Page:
3) Realize that the greatest impact we can have is in leveraging policy change. For example: recently, Colorado’s Governor, Bill Ritter, announced a climate plan for the state. We worked with the trade organization Colorado Ski Country USA to draft an editorial. CSCUSA recruited a dozen ski resort CEOs to sign it, and the essay ran in the Denver Post. Ritter needs business support for his plan if it is to succeed, because it is controversial in some cases. (The clean car initiative, in particular.) Also on the policy-influencing front: last year we filed an Amicus Brief on Mass v. EPA. That suit, which has been called the most important environmental lawsuit ever to go to the Supreme Court, won, and forced the EPA to regulate CO2 as an air pollutant under the Clean Air Act. Last month, a Kansas review board denied a coal plant because of the implications of the future carbon emissions. The only legal basis for their denial, as I understand it, was Mass. V. EPA. That we had any small part in that chain of events is encouraging, and suggests that we’ll be able to find even greater opportunities to drive change down the line.

— Auden S.

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7 Responses to Schendler Part III: Aspen SkiCo and global warming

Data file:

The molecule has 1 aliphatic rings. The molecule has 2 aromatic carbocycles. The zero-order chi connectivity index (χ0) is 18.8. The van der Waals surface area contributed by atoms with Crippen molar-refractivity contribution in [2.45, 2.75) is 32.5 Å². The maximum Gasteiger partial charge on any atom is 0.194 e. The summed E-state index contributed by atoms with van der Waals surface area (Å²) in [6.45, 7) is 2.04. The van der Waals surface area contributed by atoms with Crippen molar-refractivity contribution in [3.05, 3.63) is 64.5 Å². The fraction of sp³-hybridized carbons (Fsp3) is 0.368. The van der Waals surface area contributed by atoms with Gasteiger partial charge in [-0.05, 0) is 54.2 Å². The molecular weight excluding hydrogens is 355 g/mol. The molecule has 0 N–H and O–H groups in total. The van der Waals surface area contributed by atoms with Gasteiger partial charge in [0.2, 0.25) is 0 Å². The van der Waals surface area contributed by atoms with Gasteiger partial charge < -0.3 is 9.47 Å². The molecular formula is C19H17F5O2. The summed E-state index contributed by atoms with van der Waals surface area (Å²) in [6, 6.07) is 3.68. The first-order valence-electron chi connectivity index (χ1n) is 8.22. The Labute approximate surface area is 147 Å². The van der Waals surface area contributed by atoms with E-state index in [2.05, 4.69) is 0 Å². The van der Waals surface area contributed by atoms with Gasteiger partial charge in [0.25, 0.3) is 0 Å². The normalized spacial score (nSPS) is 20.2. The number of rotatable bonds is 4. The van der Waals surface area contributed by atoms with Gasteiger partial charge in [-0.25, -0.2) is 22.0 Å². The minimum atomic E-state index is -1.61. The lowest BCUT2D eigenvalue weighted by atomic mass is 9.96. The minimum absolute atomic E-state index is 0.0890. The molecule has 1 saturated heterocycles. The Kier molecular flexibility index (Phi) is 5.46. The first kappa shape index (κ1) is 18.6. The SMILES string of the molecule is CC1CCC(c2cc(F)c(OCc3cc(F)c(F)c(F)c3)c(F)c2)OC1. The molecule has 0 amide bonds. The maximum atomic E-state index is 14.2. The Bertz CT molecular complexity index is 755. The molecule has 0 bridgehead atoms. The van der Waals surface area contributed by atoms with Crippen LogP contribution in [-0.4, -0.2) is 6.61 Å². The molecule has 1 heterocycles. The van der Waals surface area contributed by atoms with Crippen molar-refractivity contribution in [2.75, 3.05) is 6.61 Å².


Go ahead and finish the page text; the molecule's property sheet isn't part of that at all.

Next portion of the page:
1. Piecemeal solutions to global warming are utterly futile. It wastes our time and energy to talk about them. Discussing piecemeal solutions simply distracts from focusing on the problems and their solutions. Piecemeal solutions are opportunities to demonstrate virtue, not the radical solutions we need. We need engage in systematic elimination of CO2 emissions. If we look at the sources of CO2 emissions, we find that well over half come from two activities, electrical generation, and surface transportation. Fortunately technology exists that could facilitate the systematic elimination of CO2 emissions from these two vital economic economic sectors. The conversion of electrical generation and surface transportation to existing post-fossil fuel technologies, would eliminate a significant percentage of the CO2 emissions from the United States. Plans must be quickly laid to do so.

    In addition, the operations of the fossil fuel industries, are themselves significant sources of CO2 emissions. Getting rid of the fossil fuel industry would eliminate a further significant source of CO2 emissions. EXXON executive executives know that killing off EXXON would be good for the planet. That is why they have fought so hard to confuse the public about global warming.

    The air transportation sector and water born transportation are both problematic. Both are significant sources of CO2 emissions. No CO2 free power technology exists that could provide propulsive power for either. Decision choices are, to allow the continued use of fossil fuels in these sectors until alternative technologies are developed, or to simply eliminate the sector. Air transport is expendable. Sea born shipping is not.

    Finally the sue of fossil fuels in industry and agriculture has to be reviewed and substitutes found where possible.

    We well face some hard choices in our struggle to save ourselves. Piecemeal solutions will simply not do.